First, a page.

Human beings live on planet Earth and it is our sacred duty to preserve our planet for our future generations. The connection that we have to nature, plants, and the land is integral to our health and all that we are. Earth Day, celebrated tomorrow on 22 April each year reminds us to take care of our planet, whether it’s cleaning up litter, planting more trees, recycling and repurposing, or going on a walk in a green space amidst the wildflowers.
Earth Day 2021 will mark the 51st anniversary of celebrating this day which was first organised in 1970 in the USA. Dealing with dangerously serious issues concerning toxic drinking water, air pollution, and the effects of pesticides, an impressive 20 million Americans—10% of the population—ventured outdoors and protested together. Today, Earth Day is marked by more than a billion people every year as a day of action to change human behaviour and create global, national and local policy changes. As of the 2020 Earth Day celebrations, 1 Billion individuals have been mobilised for action every Earth Day with more than 190 countries engaged in this cause.
With the largest global crisis of our generation currently on, it has become clear how important it is to think ahead of the next crisis. Climate change, species loss, pandemics and massive natural disasters might define the future, unless we do something now.
The theme for the 2021 edition of Earth Day is Restore our Earth. The theme is based on the emerging concept that rejects the idea that our only options to save the planet are to mitigate or adapt to the impacts of climate change and other environmental damage. Scientists, non-governmental organizations, business, and governments worldwide now are looking at natural system processes and emerging green technologies to restore the world’s ecosystems and forests, conserve and rebuild soils, improve farming practices, restore wildlife populations and rid the world’s oceans of plastics. While the world waits for global political and business leaders to take decisive action to reduce carbon emissions, natural processes including reforestation and soil conservation can store massive amounts of carbon while restoring biodiversity, clean water and air and rebalancing ecological systems. Restoration is pragmatic and necessary to reduce climate change.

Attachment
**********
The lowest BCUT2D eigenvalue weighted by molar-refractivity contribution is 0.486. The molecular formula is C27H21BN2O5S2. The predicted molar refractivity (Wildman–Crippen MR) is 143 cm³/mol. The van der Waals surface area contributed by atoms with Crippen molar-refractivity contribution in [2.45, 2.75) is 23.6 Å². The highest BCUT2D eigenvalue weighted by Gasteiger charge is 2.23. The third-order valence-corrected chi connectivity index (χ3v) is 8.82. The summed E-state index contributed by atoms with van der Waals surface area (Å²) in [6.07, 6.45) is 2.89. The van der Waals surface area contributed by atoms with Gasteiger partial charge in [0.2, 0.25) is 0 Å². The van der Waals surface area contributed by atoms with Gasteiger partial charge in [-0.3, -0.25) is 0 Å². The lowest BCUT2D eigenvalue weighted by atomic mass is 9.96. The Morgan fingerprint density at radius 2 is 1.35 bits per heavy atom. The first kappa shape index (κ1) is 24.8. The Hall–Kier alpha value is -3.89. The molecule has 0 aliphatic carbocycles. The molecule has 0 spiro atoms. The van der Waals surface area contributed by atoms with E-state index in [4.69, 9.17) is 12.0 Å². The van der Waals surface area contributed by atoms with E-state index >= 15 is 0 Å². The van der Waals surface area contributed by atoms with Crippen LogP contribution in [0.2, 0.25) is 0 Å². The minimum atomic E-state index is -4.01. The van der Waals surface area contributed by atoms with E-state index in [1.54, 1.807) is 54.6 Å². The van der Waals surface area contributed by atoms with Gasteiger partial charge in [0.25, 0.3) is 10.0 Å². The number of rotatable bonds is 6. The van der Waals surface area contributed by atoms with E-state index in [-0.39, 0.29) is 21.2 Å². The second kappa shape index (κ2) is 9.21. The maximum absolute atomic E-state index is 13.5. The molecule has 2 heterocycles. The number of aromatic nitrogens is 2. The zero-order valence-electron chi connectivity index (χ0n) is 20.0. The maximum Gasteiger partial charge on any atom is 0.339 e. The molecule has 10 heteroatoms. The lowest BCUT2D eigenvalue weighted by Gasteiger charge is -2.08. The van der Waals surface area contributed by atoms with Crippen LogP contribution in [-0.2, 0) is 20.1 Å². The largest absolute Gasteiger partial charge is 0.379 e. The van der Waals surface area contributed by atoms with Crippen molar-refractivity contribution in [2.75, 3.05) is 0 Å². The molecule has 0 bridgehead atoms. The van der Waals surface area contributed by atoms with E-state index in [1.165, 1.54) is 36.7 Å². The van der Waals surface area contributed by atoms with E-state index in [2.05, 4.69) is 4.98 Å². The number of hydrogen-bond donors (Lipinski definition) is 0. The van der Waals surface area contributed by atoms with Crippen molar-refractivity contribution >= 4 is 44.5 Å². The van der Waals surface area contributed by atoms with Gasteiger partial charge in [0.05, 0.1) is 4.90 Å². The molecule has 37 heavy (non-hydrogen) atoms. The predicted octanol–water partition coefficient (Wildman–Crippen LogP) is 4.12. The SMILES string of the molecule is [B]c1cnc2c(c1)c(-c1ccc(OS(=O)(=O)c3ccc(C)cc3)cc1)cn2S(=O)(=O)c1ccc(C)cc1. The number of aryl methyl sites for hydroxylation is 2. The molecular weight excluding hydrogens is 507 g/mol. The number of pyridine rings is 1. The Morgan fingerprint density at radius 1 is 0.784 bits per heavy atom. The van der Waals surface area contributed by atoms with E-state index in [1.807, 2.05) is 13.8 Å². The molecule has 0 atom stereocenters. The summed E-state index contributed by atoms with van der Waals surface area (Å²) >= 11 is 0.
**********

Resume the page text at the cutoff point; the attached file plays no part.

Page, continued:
Restoration also brings hope, itself an important ingredient in the age of COVID-19. The impacts of the pandemic have illustrated with painful clarity that the planet faces two crises and they are connected: global environmental degradation and its connection to our health. Deforestation, wildlife trade, air and water pollution, human diets, climate change and other issues have all fed into a breakdown of our natural systems, leading to new and fatal diseases, such as the current pandemic, and a breakdown of the global economy.
Everyone of us can celebrate the day. With restrictions in place in many countries, the activities we can do need not be just physical, they can also be virtual. You could perhaps, plant a garden or add some green to your home like a small herb garden which is easy to grow and maintain. You could also take a walk while social distancing and discover green spaces closeby and learn about the plants and animals indigenous to your area. Learn about recycling and upcycling as well as shop sustainable brands online and see how you can save the environment. While at home, we can also watch documentaries about the earth which will increase our knowledge about this beautiful planet we call home. And lastly, we can also take virtual field trips which many national parks and other outdoor places organise. This way, you don’t travel and increase your carbon footprint!
So how do you plan on celebrating and commemorating Earth Day?